In Sydney, he taught regularly at the National Institute of Dramatic Art (NIDA), The Actors Centre and The Actors College, while also regularly visiting the Victorian College of the Arts (VCA), The Conservatorium of Music and many other leading art institutions around Australia.

During this time he founded two Alexander Technique teacher training schools in Sydney and Melbourne – Directed by other teachers. The Department of Immigration told Jeremy it had a 6-inch file full of applications for Alexander teachers to immigrate to Australia.

Next, at a residential conference where Erika Whittaker debuted her return to teaching – Jeremy established the Australian Society of Teachers of the Alexander Technique (AUSTAT). What a mistake that was. From 1988 to 1993 he travelled throughout Europe and America, leading seminars and giving presentations to performing artists, business leaders, peer groups and the general public.

From 1986 to 2003, Jeremy was the Editor and Publisher of DIRECTION, an international Journal on the Alexander Technique (http://www.directionjournal.com) which is now being managed by Jean Fischer at Mouritz Press.

In 1998 Jeremy met Jaldhara, the mother of their children Grace and Angelica, and decided to settle in Kyoto and start an Alexander Teacher Training school. He initially named it ATA in honour of Don Burton’s trendsetting school of the 1980s in London. ATA eventually evolved into BodyChance and before COVID-19 hit, had 120+ trainees in the school – making it by far the largest school in the world.

BodyChance grew to this size as a result of Jeremy making a conscious decision to save his family by building his business. At 43 he embarked on a long-term project to become a master of business technology and over the next 20 years spent a lot of money and time studying his personally designed MBA. At first Jeremy taught his own trainees how to gather students. Alexander\\\’s Discovery flourishes in Tokyo today as a result of his trainees using business skills learnt while training at BodyChance.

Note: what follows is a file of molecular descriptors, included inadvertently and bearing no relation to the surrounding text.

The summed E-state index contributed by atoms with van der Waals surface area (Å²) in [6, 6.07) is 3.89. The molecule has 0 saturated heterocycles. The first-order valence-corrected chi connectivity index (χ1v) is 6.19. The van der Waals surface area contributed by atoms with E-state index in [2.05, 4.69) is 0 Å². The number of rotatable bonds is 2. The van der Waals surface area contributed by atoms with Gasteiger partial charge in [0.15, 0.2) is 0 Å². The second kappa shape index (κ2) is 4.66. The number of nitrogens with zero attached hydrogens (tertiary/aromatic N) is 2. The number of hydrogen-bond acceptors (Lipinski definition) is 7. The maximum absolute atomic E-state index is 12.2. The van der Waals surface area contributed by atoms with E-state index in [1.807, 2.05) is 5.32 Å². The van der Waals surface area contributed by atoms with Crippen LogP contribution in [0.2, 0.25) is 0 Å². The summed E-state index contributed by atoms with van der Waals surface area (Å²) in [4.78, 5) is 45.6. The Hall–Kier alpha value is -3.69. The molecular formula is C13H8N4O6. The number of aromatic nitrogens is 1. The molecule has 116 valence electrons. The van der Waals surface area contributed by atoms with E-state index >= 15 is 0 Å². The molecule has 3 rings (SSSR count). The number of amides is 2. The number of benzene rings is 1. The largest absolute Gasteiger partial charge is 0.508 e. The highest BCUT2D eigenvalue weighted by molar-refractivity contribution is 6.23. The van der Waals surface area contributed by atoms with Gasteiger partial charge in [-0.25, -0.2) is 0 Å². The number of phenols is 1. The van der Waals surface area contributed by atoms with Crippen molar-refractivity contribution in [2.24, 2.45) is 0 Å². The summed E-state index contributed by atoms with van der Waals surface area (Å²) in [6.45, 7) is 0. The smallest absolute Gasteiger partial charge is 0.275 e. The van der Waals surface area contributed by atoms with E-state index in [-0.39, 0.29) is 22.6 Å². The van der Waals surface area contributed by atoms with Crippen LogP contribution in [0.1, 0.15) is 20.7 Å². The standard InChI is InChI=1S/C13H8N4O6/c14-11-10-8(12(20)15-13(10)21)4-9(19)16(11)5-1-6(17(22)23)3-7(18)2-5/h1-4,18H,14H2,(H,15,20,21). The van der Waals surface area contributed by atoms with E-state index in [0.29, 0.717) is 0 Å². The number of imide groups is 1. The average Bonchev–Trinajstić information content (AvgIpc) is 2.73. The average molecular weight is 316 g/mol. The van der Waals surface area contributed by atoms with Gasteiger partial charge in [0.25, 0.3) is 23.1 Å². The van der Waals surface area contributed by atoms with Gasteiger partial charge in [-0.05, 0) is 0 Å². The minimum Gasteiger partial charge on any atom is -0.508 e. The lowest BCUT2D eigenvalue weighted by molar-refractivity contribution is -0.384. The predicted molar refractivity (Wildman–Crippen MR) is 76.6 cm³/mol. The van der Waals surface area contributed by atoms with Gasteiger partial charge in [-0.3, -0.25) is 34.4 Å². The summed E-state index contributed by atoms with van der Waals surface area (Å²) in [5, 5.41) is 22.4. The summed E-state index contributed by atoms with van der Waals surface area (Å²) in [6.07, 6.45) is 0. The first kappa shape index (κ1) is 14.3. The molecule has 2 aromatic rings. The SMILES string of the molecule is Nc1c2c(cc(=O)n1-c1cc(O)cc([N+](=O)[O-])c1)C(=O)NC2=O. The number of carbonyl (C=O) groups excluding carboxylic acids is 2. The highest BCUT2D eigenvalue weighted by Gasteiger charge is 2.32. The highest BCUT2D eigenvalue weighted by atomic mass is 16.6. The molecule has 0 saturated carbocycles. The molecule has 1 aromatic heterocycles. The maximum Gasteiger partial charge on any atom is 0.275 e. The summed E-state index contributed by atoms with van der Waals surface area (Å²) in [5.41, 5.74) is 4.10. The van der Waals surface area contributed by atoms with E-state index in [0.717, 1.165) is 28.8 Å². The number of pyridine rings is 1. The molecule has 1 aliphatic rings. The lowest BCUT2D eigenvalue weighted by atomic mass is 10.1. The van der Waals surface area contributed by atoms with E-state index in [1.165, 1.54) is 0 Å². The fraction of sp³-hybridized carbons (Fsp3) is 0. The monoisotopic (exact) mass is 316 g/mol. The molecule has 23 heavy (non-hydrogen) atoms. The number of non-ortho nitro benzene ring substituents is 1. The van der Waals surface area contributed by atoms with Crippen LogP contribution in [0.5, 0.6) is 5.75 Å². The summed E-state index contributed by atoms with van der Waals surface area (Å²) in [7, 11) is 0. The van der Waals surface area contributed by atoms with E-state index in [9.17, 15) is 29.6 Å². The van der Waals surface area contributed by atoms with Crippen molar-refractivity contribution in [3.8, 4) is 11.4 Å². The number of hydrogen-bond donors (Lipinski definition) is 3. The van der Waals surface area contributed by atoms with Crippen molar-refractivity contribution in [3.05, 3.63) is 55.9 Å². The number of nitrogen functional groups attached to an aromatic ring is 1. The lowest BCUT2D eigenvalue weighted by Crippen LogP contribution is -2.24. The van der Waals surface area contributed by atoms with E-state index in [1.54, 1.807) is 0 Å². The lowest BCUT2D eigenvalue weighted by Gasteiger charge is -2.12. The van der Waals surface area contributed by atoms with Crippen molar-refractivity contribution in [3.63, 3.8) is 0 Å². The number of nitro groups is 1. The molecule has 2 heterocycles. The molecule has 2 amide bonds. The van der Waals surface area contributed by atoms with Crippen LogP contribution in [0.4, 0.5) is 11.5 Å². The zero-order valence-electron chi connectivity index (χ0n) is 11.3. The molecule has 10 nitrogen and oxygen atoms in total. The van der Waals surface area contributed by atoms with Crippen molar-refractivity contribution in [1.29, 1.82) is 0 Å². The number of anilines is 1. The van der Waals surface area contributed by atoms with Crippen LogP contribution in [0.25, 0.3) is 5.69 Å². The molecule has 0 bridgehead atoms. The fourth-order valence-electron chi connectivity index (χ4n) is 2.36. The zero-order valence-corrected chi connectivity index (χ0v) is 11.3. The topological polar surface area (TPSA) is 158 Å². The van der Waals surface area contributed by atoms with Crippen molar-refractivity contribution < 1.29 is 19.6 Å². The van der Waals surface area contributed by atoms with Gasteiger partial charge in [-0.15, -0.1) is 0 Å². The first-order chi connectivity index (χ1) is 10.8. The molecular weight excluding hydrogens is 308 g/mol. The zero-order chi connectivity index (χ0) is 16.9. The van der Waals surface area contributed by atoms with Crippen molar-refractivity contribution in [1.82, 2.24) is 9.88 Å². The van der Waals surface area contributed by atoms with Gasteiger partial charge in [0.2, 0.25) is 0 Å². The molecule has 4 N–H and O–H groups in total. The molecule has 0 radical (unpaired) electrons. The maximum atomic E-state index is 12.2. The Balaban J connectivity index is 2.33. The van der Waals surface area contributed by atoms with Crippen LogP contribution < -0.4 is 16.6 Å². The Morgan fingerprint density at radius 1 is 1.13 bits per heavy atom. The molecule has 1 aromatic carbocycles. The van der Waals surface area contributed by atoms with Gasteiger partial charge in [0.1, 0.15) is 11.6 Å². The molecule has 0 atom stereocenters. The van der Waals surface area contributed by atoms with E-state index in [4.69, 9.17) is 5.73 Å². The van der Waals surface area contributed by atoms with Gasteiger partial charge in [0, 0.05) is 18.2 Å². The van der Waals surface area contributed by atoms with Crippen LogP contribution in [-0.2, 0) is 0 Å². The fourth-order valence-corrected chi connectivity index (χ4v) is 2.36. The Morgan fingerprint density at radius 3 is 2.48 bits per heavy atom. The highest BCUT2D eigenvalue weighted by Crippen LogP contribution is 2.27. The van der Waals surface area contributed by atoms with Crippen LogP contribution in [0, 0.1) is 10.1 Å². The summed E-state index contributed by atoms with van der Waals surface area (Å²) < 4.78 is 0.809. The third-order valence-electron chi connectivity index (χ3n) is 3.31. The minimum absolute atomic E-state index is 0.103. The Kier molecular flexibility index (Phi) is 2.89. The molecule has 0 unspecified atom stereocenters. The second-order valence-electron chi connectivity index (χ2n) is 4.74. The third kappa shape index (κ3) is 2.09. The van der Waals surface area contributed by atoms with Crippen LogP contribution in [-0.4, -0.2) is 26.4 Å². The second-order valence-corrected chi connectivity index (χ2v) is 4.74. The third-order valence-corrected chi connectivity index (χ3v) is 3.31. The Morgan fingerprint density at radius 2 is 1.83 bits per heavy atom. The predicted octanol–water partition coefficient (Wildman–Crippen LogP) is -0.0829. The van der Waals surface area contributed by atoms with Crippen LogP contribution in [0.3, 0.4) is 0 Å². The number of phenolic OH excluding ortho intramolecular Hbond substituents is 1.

Out of this experience, Jeremy formed ATSuccess and began coaching Alexander teachers and trainees the world over. During this time Jeremy conceived and developed his 12-Point Plan for becoming a successful teacher. Today, the world’s largest online Alexander Training Organisation – Peter Jacobson’s Total Vocal Freedom – grew out of Peter’s association with ATSuccess. Many of today’s most commercially successful teachers have had some kind of contact with ATSuccess.

In 2018 Jeremy embarked on an expensive and ambitious program to introduce Alexander’s Discovery to corporations in Japan. He was about to sign an annual contract with a large corporation when COVID happened and the project fell into ruin. BodyChance also diminished from a peak of 140+ trainees to 68 trainees today. However, BodyChance survived COVID.

Jeremy still lives in Japan but spends as much time as he can in Australia to be with his daughters and family. He runs the world’s largest Alexander training school – BodyChance – and is about to embark on a major new project. If successful, this will constitute an unprecedented development for Alexander’s discovery, and a gamechanger for Alexscovery Teachers (AT) in Japan. Stay tuned…

You can keep in touch with my ideas by reading my (almost never) Daily email. Read what teachers say about it and sign up by clicking on the website link below…

bodychance@me.com
https://atsuccess.com/what-teachers-are-saying-about-jeremys-daily-email.html

See also: Jeremy Chance – Presenter Detail Page

How-to
Wednesday, 24 August 2022
15:00 h - 17:00 h
Room not yet assigned

CATEGORIES
AT Principles and Procedures||Everyday Activities||Practical Teaching Skills||Communication/Verbal Skills||Connections to other Modalities/Techniques||Science

3

WORKSHOP STYLE

Fully Practical

Lecture

OPEN FOR
Teachers||Trainees||Everyone

See all Congress Events